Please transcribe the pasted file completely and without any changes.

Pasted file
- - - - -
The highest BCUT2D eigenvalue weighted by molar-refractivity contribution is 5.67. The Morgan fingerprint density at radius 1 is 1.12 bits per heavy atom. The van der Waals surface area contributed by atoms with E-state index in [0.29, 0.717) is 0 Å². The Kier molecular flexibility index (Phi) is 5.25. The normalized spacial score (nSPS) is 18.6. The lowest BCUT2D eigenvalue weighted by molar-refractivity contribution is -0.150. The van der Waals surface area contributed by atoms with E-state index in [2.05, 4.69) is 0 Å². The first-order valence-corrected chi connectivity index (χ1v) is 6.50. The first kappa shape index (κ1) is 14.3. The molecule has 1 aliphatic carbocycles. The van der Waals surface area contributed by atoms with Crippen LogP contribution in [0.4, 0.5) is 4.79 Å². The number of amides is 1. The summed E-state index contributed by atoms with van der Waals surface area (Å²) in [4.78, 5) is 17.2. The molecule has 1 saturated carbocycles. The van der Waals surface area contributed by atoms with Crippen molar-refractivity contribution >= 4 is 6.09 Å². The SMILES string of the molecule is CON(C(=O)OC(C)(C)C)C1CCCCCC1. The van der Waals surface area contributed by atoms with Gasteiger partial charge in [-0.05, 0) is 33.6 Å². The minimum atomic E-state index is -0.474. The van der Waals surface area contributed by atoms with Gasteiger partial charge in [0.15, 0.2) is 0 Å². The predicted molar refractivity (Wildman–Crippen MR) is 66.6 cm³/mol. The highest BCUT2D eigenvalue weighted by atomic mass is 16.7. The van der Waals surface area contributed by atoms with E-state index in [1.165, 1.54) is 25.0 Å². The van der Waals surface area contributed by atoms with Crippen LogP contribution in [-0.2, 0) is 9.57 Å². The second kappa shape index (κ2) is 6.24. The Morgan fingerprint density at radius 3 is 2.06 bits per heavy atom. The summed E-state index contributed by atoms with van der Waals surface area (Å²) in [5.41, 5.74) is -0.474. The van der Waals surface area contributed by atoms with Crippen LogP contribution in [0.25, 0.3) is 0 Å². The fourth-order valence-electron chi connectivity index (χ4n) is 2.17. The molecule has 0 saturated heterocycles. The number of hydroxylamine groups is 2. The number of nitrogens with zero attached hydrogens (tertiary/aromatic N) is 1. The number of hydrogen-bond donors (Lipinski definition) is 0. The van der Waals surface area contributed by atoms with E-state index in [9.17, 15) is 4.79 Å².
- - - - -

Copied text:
The highest BCUT2D eigenvalue weighted by molar-refractivity contribution is 5.67. The Morgan fingerprint density at radius 1 is 1.12 bits per heavy atom. The van der Waals surface area contributed by atoms with E-state index in [0.29, 0.717) is 0 Å². The Kier molecular flexibility index (Phi) is 5.25. The normalized spacial score (nSPS) is 18.6. The lowest BCUT2D eigenvalue weighted by molar-refractivity contribution is -0.150. The van der Waals surface area contributed by atoms with E-state index in [2.05, 4.69) is 0 Å². The first-order valence-corrected chi connectivity index (χ1v) is 6.50. The first kappa shape index (κ1) is 14.3. The molecule has 1 aliphatic carbocycles. The van der Waals surface area contributed by atoms with Crippen LogP contribution in [0.4, 0.5) is 4.79 Å². The number of amides is 1. The summed E-state index contributed by atoms with van der Waals surface area (Å²) in [4.78, 5) is 17.2. The molecule has 1 saturated carbocycles. The van der Waals surface area contributed by atoms with Crippen molar-refractivity contribution >= 4 is 6.09 Å². The SMILES string of the molecule is CON(C(=O)OC(C)(C)C)C1CCCCCC1. The van der Waals surface area contributed by atoms with Gasteiger partial charge in [-0.05, 0) is 33.6 Å². The minimum atomic E-state index is -0.474. The van der Waals surface area contributed by atoms with Gasteiger partial charge in [0.15, 0.2) is 0 Å². The predicted molar refractivity (Wildman–Crippen MR) is 66.6 cm³/mol. The highest BCUT2D eigenvalue weighted by atomic mass is 16.7. The van der Waals surface area contributed by atoms with E-state index in [1.165, 1.54) is 25.0 Å². The van der Waals surface area contributed by atoms with Crippen LogP contribution in [-0.2, 0) is 9.57 Å². The second kappa shape index (κ2) is 6.24. The Morgan fingerprint density at radius 3 is 2.06 bits per heavy atom. The summed E-state index contributed by atoms with van der Waals surface area (Å²) in [5.41, 5.74) is -0.474. The van der Waals surface area contributed by atoms with Crippen LogP contribution in [0.25, 0.3) is 0 Å². The fourth-order valence-electron chi connectivity index (χ4n) is 2.17. The molecule has 0 saturated heterocycles. The number of hydroxylamine groups is 2. The number of nitrogens with zero attached hydrogens (tertiary/aromatic N) is 1. The number of hydrogen-bond donors (Lipinski definition) is 0. The van der Waals surface area contributed by atoms with E-state index in [9.17, 15) is 4.79 Å².